A tail of labor supply and a tale of monetary policy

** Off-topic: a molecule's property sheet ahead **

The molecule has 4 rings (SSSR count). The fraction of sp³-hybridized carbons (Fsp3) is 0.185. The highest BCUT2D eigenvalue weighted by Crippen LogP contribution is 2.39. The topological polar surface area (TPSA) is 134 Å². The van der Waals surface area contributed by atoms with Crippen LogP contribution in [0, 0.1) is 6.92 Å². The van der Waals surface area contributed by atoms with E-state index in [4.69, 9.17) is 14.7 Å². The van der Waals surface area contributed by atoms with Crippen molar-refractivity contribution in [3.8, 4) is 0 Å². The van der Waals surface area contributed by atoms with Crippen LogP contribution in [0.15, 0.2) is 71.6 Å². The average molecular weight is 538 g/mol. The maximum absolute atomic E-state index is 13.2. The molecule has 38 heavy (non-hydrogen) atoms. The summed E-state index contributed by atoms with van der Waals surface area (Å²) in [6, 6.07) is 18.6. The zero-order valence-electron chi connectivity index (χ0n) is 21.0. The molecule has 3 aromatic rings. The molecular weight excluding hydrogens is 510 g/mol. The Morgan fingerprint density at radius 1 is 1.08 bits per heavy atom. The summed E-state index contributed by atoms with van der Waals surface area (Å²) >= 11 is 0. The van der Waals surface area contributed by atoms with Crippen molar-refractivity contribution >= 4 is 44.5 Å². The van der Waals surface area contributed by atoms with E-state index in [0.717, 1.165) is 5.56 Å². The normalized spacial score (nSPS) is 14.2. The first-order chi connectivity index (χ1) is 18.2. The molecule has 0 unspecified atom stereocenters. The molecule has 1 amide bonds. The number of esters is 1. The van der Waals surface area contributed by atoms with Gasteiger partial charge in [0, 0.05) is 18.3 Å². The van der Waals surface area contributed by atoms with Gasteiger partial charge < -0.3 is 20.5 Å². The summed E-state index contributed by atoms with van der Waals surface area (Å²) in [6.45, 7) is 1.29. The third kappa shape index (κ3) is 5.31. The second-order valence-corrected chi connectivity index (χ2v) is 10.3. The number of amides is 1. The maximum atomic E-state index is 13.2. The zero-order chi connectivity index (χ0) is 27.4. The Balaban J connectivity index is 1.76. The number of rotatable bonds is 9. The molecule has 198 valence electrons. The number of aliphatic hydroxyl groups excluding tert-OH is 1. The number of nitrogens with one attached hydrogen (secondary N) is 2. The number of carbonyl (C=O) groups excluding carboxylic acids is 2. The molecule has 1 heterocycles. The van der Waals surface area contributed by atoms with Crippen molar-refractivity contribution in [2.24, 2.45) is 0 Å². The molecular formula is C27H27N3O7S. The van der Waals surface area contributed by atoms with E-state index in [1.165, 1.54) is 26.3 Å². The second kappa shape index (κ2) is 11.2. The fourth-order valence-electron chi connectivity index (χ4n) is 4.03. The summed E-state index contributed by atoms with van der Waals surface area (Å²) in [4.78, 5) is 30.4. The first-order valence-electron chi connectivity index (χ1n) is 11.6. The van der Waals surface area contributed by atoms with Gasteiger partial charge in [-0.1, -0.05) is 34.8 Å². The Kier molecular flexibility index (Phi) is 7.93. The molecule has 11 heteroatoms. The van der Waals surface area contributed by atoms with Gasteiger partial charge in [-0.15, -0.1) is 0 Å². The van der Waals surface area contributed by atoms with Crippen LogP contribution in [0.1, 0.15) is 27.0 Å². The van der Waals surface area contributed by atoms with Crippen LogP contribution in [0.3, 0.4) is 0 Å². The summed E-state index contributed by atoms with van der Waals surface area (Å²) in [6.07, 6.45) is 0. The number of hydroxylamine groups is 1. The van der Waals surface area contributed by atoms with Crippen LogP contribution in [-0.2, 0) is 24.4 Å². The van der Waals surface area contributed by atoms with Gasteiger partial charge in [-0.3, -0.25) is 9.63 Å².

We study the interaction between monetary policy and labor supply decisions at the household level. We uncover evidence of heterogeneous responses and a strong countercycli- cality of hours worked in the left tail of the income distribution, following a monetary policy shock in the U.S. and the U.K. That is, while aggregate hours and labor earnings decline, employed individuals at the bottom of the income distribution increase their hours worked in response to an interest rate hike. Moreover, their response is stronger in magnitude rela- tive to other income groups. We rationalize this using a two-agent New-Keynesian (TANK) model where our empirical findings can be replicated with heterogeneity in the marginal utility of consumption and a stronger income effect for the Hand-to-Mouth households. This setup uncovers a novel channel of transmission of monetary policy via inequality generated by the Hand-to-Mouth substitution of leisure for consumption following a negative income shock. Using a quantitative model with both intensive and extensive margin of labor supply that replicates our evidence, we show that this new channel reduces the amplification of monetary policy via inequality generated by the heterogenous behavior of unemployment along the income distribution.